Yesterday DH (darling husband) left to go on a study trip overseas for two and a half weeks. It will be the longest time apart since we married. Secretly, I may have been looking forward to this break. It has been a tense couple of months, what with me getting frustrated and a little grief stricken about my PhD, and then DH’s job going from “this is pretty straightforward” to “oh holy shit, what just happened?”. DH has been working in a shared acting-director capacity for some weeks, since his boss decided to step down from his post as Grand Poobah. DH is exhausted, and his mind understandably only on work. That impacts on our family life, when tempers become frayed and coping mechanisms become less, well, coping.

So, I’ve been secretly looking forward to time out from US. Needing some time to get back into the groove of study, of preparing for the rest of the year, of doing some long overdue work on a book proposal. Last night was nice. I borrowed Season 4 of True Blood, bought some quaffing stuff, had the ice cream and Tim Tams (world’s best sweet biscuits) ready. Bed freshly made, house reasonably clean, all ready to go for my indulgent night of True Blood and a couch session. It was nice. Really. Just nice. Not great. Actually, I got a bit bored. This free and easy single life is a bit blah.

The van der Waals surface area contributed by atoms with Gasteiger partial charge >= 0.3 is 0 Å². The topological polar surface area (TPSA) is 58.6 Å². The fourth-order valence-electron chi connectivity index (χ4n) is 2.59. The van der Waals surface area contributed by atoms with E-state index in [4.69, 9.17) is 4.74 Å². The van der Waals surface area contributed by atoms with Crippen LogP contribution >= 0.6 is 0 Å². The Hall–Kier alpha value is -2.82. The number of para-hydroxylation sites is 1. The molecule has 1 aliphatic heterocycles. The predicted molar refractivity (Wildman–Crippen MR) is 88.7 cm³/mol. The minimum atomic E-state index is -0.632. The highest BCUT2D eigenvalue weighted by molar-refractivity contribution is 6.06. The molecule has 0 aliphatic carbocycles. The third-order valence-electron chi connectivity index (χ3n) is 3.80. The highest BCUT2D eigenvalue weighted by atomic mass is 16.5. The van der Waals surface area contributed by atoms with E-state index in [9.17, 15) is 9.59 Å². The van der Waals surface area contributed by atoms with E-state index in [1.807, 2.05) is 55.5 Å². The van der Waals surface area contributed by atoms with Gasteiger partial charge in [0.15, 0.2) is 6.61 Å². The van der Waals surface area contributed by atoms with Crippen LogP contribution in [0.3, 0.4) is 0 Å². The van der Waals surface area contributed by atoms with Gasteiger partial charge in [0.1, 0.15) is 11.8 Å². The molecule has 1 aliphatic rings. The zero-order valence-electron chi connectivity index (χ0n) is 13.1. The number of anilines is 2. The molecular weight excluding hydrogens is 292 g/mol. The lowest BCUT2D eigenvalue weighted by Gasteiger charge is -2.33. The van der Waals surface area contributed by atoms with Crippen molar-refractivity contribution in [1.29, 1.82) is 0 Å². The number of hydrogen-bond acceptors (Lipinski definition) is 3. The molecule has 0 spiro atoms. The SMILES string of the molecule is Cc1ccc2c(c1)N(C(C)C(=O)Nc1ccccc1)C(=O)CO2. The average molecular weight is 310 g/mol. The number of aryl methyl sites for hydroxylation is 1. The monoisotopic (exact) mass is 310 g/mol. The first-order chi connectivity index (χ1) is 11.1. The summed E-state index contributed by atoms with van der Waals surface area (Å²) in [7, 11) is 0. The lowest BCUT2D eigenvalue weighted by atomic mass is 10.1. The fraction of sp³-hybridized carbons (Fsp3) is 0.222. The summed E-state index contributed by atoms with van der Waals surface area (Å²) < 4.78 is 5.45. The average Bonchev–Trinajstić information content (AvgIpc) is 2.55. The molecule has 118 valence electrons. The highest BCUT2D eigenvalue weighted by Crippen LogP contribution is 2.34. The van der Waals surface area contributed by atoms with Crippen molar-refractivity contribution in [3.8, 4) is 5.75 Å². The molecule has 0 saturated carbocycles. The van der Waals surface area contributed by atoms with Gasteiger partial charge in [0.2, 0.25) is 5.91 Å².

Now, as two and half weeks yawn ahead, I think perhaps all I needed was a few days, not weeks and weeks apart from DH. Luckily, I’ve prepared a few things to keep me going. Girl’s night tonight, more movies, take away food and some chatting. The weekend is an empty shell as yet, but Saturday and Sunday Yoga beckon, and perhaps a pamper day. Monday I work, visit a friend and then my darling son comes up to visit. Hooray! I’m still working next week, but evenings are clear and the following long weekend is looking really great. I think DS is in need of some time out from study and work commitments, so I don’t think lounging about in the city will bother him at all, and we may pop off to a beach somewhere for a relax.